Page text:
After the SARS epidemic of 2002-03, 3M realised that it was unprepared to deal with the increase in demand for N95 masks. So, they built surge capacity in factories around the world and today use this to ramp-up production when required. This paid off following an explosion in demand for respirator masks at the beginning of the pandemic and within just two months, 3M was able to double its global production of N95 masks to 100 million a month.

For those considering a ramp-up strategy, its vital to keep a firm eye on the horizon and be in touch with what’s happening on the ground in order to ramp-up effectively and at pace.

Orchestration is the fourth type of spontaneous supply chain approach and in this instance the orchestrator – the firm responsible for the coordination of all key activities across the supply network – collaborates with its partners and leverages their capabilities to co-create value.

The High Value Manufacturing Catapult, a group of manufacturing research centres in the UK, orchestrated the formation of VentilatorChallengeUK – an industrial consortium of nearly 30 firms, including Accenture, DHL, McLaren and Unilever, to create a spontaneous supply chain to scale up production of ventilators based on existing technologies in place.

The Airbus wing factory assembled aspirators, Ford’s Dagenham site was converted for the sub-assembly of ventilators, and McLaren reverse engineered components of vital test boxes using 3D CAD. Siemens Healthineers helped gain MHRA approval, while a 3,500-strong assembly team was trained to work at seven large-scale manufacturing operations across sites in the UK. There were 42 million parts procured from 22 countries to manufacture over 13,000 ventilators in just 12 weeks – more than doubling the NHS stock.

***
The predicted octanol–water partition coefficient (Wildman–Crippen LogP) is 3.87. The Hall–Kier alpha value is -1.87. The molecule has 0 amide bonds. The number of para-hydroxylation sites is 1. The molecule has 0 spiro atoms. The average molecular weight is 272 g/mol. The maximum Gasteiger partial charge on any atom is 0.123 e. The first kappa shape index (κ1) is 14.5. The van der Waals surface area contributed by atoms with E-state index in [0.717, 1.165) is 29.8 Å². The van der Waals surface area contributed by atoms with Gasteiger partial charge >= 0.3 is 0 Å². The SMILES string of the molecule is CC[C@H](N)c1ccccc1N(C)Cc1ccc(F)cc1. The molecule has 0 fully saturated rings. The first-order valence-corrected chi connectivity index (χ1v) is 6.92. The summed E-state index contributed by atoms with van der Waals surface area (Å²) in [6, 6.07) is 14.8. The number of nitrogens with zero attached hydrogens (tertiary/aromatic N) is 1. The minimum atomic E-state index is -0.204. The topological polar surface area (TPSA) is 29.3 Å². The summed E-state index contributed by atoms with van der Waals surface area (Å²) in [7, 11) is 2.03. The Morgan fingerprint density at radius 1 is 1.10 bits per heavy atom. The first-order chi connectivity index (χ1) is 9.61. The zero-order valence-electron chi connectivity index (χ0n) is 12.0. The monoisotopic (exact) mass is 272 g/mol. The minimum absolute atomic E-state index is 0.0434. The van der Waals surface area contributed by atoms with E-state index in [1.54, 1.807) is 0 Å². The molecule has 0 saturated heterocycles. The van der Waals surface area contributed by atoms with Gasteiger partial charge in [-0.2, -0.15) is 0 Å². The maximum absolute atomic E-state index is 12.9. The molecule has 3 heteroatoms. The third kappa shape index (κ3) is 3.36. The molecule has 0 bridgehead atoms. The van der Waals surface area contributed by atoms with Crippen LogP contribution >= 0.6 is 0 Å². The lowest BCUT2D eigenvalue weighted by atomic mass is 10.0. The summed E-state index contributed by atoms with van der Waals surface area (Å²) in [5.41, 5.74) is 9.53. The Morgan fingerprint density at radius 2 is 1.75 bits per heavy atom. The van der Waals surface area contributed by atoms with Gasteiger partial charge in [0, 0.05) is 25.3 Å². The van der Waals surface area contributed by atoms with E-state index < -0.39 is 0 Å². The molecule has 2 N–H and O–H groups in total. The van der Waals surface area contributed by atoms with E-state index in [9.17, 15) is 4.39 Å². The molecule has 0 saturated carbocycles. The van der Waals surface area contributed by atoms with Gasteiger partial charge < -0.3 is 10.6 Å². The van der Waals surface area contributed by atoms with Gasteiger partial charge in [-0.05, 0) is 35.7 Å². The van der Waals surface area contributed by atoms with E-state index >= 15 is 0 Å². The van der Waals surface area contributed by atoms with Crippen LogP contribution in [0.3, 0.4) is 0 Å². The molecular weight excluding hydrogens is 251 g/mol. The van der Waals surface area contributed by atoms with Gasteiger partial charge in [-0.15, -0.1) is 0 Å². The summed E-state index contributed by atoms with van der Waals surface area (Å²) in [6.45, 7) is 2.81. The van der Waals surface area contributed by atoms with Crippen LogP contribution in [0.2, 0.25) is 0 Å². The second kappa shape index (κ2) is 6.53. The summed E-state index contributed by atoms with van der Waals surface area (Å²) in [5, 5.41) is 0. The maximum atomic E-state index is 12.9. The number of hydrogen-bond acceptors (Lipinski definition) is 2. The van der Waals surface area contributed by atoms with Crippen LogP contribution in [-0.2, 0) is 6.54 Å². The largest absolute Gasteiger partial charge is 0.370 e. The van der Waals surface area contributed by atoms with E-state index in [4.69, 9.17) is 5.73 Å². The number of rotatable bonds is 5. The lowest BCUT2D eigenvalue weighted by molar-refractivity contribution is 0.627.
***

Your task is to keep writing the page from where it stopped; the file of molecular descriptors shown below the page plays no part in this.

Lessons for the future

The pandemic has demonstrated how much our economy and way of life depends on supply chains.  These four strategies can be deployed by businesses in other scenarios where they will need to change, evolve, and reinvent their supply chains in a short timeframe.

By identifying suitable partners, sharing resources and knowledge, and developing strong relationships with suppliers and network ties, firms will be able to leverage each other’s capabilities and be in a stronger position to deal with changing consumer preferences and offer rapid response if there is a shortage of critical products.

Spontaneity is counterintuitive for most supply chain professionals where their entire careers are built on planning, optimisation, and efficiency. To build resilience against future supply chain shocks, these ideas will need to be turned on their heads. Firms will have to utilise the power of spontaneous supply chains and be prepared to evolve rapidly.

Dr Fahian Huq is a Senior Lecturer in Supply Chain Management at Alliance Manchester Business School.